So what to do? Well, we live in the computer age, even though that fact may not be readily apparent to visitors to our museum. What I am suggesting is that there could be a display screen with a control panel (or perhaps a touch screen) in each exhibit area. The front page of the display would have small thumbnails of each item on exhibit with short few-word descriptions underneath. Touching the thumbnail could bring up a new screen consisting of one, or perhaps several larger images of the exhibit item, allowing the visitor to see parts of the item which may not be visible in the physical display, along with a one or two paragraph description of the item and its significance. There could be a highlighted tab entitled "More" on this screen, or perhaps several tabs entitled "history," "technical details," etc. Touching a tab would bring up new screens containing more detailed historical and/or technical information. Additional screens containing even more detailed information could be embedded behind these, ad infinitum. In the case of the Morphy dial I mentioned, an interested visitor might, if they so chose, follow a sequence of touch screens to a brief history of Paul Morphy, etc., and to a discussion of the kind of watch the dial appeared on. Statistics could also be recorded on how often visitors visited each page, providing valuable feedback, over time, to both the display developers and the exhibit designers. Links could even be provided to the many excellent wiki articles which now exist on our website, directly connecting this terrific resource and NAWCC member effort with our museum! In this way casual visitors would not be encumbered by the deeper layers of detail, but those hungry for it would find it there. With more limited resources, Chapter 174 very successfully enhanced the watch displays at both the 2002 and 2006 national seminars with computer imagery and informative printed catalogs.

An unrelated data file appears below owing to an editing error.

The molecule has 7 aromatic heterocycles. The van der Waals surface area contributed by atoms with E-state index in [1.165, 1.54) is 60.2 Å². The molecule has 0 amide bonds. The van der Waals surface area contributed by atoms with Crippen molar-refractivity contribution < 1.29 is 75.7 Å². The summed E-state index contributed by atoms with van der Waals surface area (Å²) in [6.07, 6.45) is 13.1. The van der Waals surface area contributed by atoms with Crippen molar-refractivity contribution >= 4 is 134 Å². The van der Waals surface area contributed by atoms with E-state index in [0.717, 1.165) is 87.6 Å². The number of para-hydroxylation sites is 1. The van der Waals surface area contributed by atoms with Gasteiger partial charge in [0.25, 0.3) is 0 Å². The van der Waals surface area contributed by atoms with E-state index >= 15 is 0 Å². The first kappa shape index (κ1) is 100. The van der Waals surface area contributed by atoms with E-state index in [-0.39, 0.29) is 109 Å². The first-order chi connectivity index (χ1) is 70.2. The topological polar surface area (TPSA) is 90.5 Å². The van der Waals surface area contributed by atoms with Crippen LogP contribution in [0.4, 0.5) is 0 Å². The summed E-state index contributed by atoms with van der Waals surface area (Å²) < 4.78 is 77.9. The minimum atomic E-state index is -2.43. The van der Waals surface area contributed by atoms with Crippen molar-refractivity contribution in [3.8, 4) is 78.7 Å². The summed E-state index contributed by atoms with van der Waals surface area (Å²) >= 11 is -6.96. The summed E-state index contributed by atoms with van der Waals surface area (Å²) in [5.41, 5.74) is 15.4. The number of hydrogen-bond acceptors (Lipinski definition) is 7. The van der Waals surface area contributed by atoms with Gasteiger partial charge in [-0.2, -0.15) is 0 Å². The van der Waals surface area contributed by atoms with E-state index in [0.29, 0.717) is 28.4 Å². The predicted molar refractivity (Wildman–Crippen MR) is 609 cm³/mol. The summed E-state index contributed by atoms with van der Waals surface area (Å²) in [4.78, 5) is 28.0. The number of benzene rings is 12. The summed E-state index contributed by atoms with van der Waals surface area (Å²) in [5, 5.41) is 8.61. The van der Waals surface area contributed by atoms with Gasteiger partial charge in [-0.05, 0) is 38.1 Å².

Why do this? Well, for one thing, it might get a lot more NAWCC members personally invested in our museum if they saw an opportunity to contribute their expertise to it in some tangible way. Creating the kind of tiered electronic "signage" I am proposing would create such an opportunity. Second, electronic images would greatly enhance the visitor's experience by providing larger and more close-up views of interesting features, as well as features which cannot be seen at all in the actual physical displays.

    This idea would require money to implement, and a lot of work to create the content. However, it is the kind of project which might inspire the NAWCC membership, which is a unique resource of our museum, to contribute both their money and their time and expertise. I for one would be willing to contribute my own time in such a project if it were adopted. External grants could also be sought.
     

Share This Page